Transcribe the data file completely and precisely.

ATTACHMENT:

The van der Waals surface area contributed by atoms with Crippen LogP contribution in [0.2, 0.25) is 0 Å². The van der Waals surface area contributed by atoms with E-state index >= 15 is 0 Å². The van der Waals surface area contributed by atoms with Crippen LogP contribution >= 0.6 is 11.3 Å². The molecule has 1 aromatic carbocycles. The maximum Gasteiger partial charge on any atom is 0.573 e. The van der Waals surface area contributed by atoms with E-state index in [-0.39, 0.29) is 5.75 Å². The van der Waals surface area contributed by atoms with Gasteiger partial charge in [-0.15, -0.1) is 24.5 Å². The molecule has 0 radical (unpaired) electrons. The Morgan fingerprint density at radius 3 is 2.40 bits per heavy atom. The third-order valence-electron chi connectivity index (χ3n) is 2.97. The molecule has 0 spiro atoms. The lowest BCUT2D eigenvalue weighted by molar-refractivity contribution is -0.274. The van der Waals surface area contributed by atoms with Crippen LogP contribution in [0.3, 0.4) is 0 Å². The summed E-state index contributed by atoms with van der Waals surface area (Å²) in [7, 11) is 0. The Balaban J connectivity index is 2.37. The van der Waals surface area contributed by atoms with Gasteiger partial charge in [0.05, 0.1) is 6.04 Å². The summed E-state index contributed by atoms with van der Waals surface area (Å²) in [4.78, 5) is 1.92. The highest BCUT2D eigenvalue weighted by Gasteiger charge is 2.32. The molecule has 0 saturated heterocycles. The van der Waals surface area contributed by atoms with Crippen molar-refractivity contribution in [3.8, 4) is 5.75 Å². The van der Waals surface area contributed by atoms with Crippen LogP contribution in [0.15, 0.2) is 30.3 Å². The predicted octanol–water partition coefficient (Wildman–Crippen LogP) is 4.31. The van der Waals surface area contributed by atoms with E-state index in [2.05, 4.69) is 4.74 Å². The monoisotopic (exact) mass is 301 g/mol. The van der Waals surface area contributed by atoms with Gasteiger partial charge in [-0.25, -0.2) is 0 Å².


The van der Waals surface area contributed by atoms with Crippen LogP contribution in [0.2, 0.25) is 0 Å². The van der Waals surface area contributed by atoms with E-state index >= 15 is 0 Å². The van der Waals surface area contributed by atoms with Crippen LogP contribution >= 0.6 is 11.3 Å². The molecule has 1 aromatic carbocycles. The maximum Gasteiger partial charge on any atom is 0.573 e. The van der Waals surface area contributed by atoms with E-state index in [-0.39, 0.29) is 5.75 Å². The van der Waals surface area contributed by atoms with Gasteiger partial charge in [-0.15, -0.1) is 24.5 Å². The molecule has 0 radical (unpaired) electrons. The Morgan fingerprint density at radius 3 is 2.40 bits per heavy atom. The third-order valence-electron chi connectivity index (χ3n) is 2.97. The molecule has 0 spiro atoms. The lowest BCUT2D eigenvalue weighted by molar-refractivity contribution is -0.274. The van der Waals surface area contributed by atoms with Crippen LogP contribution in [0.3, 0.4) is 0 Å². The summed E-state index contributed by atoms with van der Waals surface area (Å²) in [7, 11) is 0. The Balaban J connectivity index is 2.37. The van der Waals surface area contributed by atoms with Gasteiger partial charge in [0.05, 0.1) is 6.04 Å². The summed E-state index contributed by atoms with van der Waals surface area (Å²) in [4.78, 5) is 1.92. The highest BCUT2D eigenvalue weighted by Gasteiger charge is 2.32. The molecule has 0 saturated heterocycles. The van der Waals surface area contributed by atoms with Crippen molar-refractivity contribution in [3.8, 4) is 5.75 Å². The van der Waals surface area contributed by atoms with Crippen LogP contribution in [0.15, 0.2) is 30.3 Å². The predicted octanol–water partition coefficient (Wildman–Crippen LogP) is 4.31. The van der Waals surface area contributed by atoms with E-state index in [2.05, 4.69) is 4.74 Å². The monoisotopic (exact) mass is 301 g/mol. The van der Waals surface area contributed by atoms with Gasteiger partial charge in [-0.25, -0.2) is 0 Å².